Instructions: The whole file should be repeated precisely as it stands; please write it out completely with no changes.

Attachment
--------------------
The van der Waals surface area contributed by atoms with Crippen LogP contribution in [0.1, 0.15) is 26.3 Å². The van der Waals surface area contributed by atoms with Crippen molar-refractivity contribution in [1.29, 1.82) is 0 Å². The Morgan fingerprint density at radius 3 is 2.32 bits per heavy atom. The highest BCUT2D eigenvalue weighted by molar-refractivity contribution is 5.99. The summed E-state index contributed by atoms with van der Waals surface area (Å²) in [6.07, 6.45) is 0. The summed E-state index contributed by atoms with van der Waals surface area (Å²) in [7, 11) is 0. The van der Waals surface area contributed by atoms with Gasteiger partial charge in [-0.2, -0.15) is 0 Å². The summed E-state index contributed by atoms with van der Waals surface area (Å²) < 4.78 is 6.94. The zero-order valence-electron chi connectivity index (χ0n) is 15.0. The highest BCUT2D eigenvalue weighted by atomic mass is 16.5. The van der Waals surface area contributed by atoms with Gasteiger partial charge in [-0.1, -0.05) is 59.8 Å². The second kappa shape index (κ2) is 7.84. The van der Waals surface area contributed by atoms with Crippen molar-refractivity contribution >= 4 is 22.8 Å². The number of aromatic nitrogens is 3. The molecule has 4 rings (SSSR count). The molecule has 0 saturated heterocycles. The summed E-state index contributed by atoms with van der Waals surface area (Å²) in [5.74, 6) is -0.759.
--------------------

The van der Waals surface area contributed by atoms with Crippen LogP contribution in [0.1, 0.15) is 26.3 Å². The van der Waals surface area contributed by atoms with Crippen molar-refractivity contribution in [1.29, 1.82) is 0 Å². The Morgan fingerprint density at radius 3 is 2.32 bits per heavy atom. The highest BCUT2D eigenvalue weighted by molar-refractivity contribution is 5.99. The summed E-state index contributed by atoms with van der Waals surface area (Å²) in [6.07, 6.45) is 0. The summed E-state index contributed by atoms with van der Waals surface area (Å²) in [7, 11) is 0. The van der Waals surface area contributed by atoms with Gasteiger partial charge in [-0.2, -0.15) is 0 Å². The summed E-state index contributed by atoms with van der Waals surface area (Å²) < 4.78 is 6.94. The zero-order valence-electron chi connectivity index (χ0n) is 15.0. The highest BCUT2D eigenvalue weighted by atomic mass is 16.5. The van der Waals surface area contributed by atoms with Gasteiger partial charge in [-0.1, -0.05) is 59.8 Å². The second kappa shape index (κ2) is 7.84. The van der Waals surface area contributed by atoms with Crippen molar-refractivity contribution >= 4 is 22.8 Å². The number of aromatic nitrogens is 3. The molecule has 4 rings (SSSR count). The molecule has 0 saturated heterocycles. The summed E-state index contributed by atoms with van der Waals surface area (Å²) in [5.74, 6) is -0.759.